May 2002 [Home]
The People Downstairs (Part 2 of 2)
CHAPTER TEN WHY RUFUS WAS DOING LAUNDRY ON GROUNDHOG DAY
1. The laundry needed doing.
2. Everyone tries to do their laundry on groundhog day.
3. Rufus was someone I didn't know so it would be a surprise for me when I entered the cellar, to do my own dirty laundry, it being groundhog day, to encounter an unfamiliar face. He said his wash could wait. Thanks, Rufus.
4. Rufescent—tinged with red, according to the American Heritage.
5. Rufus is, evidently, here to stay. And it's no longer groundhog day.
CHAPTER ELEVEN TIME FOR THE JANITORS
I hadn't included the janitors, and they were the ones with the keys to everything. I hadn't been tuned in properly. Janitors with brooms so they can brush shit onto you when you're walking up a long flight of stairs.
And then they'll say, "Sorry,suh," as you're picking the salt and grit off your clothes and lengthy hair.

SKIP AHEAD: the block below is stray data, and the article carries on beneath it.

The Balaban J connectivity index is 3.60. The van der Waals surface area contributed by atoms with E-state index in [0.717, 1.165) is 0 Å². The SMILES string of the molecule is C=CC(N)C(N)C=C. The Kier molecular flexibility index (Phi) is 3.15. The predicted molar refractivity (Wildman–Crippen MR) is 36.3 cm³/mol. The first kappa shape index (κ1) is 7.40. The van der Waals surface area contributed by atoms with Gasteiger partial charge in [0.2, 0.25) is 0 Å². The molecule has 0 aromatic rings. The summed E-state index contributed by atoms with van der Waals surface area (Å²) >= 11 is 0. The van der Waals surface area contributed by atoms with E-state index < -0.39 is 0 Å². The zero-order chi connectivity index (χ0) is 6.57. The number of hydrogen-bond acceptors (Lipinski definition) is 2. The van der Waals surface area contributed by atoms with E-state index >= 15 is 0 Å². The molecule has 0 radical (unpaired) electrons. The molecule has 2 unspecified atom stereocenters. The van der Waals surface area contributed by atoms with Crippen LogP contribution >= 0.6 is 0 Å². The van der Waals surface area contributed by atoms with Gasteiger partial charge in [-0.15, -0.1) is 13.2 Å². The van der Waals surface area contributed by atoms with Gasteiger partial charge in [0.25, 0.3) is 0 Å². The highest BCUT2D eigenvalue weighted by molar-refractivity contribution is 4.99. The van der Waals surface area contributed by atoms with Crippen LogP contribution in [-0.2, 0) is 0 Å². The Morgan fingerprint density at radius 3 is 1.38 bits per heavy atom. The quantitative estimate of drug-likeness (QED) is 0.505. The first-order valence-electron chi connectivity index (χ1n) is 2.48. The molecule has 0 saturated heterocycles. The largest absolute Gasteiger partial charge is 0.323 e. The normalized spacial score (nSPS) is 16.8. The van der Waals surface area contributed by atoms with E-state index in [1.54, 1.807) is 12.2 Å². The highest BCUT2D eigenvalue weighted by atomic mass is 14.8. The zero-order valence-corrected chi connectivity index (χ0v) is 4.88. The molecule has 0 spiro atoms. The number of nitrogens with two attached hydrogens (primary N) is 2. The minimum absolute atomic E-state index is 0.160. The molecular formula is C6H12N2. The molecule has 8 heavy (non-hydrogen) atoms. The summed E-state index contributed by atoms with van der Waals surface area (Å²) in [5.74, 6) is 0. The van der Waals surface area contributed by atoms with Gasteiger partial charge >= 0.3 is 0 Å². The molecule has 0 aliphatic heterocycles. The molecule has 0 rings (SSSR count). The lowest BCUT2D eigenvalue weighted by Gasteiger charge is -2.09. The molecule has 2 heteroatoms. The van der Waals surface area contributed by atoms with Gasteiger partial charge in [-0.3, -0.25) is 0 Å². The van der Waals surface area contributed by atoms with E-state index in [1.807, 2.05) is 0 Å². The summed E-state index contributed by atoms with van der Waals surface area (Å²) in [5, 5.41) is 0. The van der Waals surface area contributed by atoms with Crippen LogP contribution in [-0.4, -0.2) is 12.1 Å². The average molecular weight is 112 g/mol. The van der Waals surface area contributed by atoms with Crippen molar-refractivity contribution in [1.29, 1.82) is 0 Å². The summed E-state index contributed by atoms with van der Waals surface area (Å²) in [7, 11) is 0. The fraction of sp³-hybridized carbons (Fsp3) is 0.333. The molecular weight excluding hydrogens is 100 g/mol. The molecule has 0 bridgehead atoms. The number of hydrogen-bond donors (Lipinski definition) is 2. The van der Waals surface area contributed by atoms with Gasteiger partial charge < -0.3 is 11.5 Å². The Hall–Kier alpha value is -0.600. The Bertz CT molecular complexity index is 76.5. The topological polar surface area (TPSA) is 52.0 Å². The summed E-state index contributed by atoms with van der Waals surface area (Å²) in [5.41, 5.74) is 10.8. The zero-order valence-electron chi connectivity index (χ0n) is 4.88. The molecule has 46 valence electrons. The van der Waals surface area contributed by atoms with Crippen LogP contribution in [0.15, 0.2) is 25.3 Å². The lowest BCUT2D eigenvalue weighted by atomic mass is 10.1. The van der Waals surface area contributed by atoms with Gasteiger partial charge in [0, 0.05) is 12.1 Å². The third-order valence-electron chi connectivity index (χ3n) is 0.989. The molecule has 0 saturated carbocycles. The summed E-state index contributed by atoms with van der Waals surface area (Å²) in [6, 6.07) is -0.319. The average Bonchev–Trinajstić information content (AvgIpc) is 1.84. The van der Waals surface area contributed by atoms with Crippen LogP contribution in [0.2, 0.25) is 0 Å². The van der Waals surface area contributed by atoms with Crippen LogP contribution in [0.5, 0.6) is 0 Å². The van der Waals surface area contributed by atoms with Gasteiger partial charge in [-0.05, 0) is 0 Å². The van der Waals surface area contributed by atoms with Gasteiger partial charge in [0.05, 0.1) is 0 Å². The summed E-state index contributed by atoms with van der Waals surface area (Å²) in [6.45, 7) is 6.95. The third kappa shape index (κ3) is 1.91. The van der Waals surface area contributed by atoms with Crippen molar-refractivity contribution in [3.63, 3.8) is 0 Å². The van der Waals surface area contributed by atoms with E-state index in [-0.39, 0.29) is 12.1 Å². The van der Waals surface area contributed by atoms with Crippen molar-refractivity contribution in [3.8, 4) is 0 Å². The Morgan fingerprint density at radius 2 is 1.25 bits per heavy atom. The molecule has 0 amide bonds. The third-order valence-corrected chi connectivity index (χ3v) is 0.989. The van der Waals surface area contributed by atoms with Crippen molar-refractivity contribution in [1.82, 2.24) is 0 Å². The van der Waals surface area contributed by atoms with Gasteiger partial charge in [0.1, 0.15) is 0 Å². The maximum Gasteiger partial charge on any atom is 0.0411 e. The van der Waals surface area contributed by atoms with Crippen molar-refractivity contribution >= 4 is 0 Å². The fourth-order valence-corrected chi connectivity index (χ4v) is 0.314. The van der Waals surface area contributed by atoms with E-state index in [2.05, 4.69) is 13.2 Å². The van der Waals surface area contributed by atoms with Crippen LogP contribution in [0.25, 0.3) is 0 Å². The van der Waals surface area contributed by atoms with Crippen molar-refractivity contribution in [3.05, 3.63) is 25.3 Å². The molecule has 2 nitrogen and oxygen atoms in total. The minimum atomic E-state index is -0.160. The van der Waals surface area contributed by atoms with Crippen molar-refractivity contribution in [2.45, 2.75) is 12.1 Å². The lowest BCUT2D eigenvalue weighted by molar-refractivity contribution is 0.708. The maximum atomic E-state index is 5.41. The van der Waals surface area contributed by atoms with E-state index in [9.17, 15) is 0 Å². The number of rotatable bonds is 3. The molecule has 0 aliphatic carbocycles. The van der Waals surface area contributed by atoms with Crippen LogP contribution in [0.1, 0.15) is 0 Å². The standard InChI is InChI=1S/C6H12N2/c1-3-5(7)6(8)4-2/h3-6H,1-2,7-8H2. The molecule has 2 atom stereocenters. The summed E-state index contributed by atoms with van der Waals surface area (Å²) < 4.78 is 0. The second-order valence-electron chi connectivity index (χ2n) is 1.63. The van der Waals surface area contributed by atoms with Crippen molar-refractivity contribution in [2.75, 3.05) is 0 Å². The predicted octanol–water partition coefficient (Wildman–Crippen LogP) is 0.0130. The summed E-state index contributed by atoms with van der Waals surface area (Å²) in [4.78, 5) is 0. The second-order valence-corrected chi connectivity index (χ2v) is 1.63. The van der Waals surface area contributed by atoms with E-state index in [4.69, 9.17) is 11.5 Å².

"Jesus Christ," you say, and you're not praying, and this really pisses them off, so you say it again,"Jesus Christ, shit, motherfucker, goddamn it, fuck the lambs."
It's Old Testament time. Just the right time to slay a bunch of stupid shits. Time to turn plowshares into swords and cut down the thieves. Time to wipe out the theocracy. Time to do full-pitched kick in the balls battle. The old-line Christians don't have a wing to stand on; their wine-blood turned a bunch of people into alkies; their little hosts choked enough small children. The Ten Commandments was admittedly a good movie, but nothing more in this lifetime.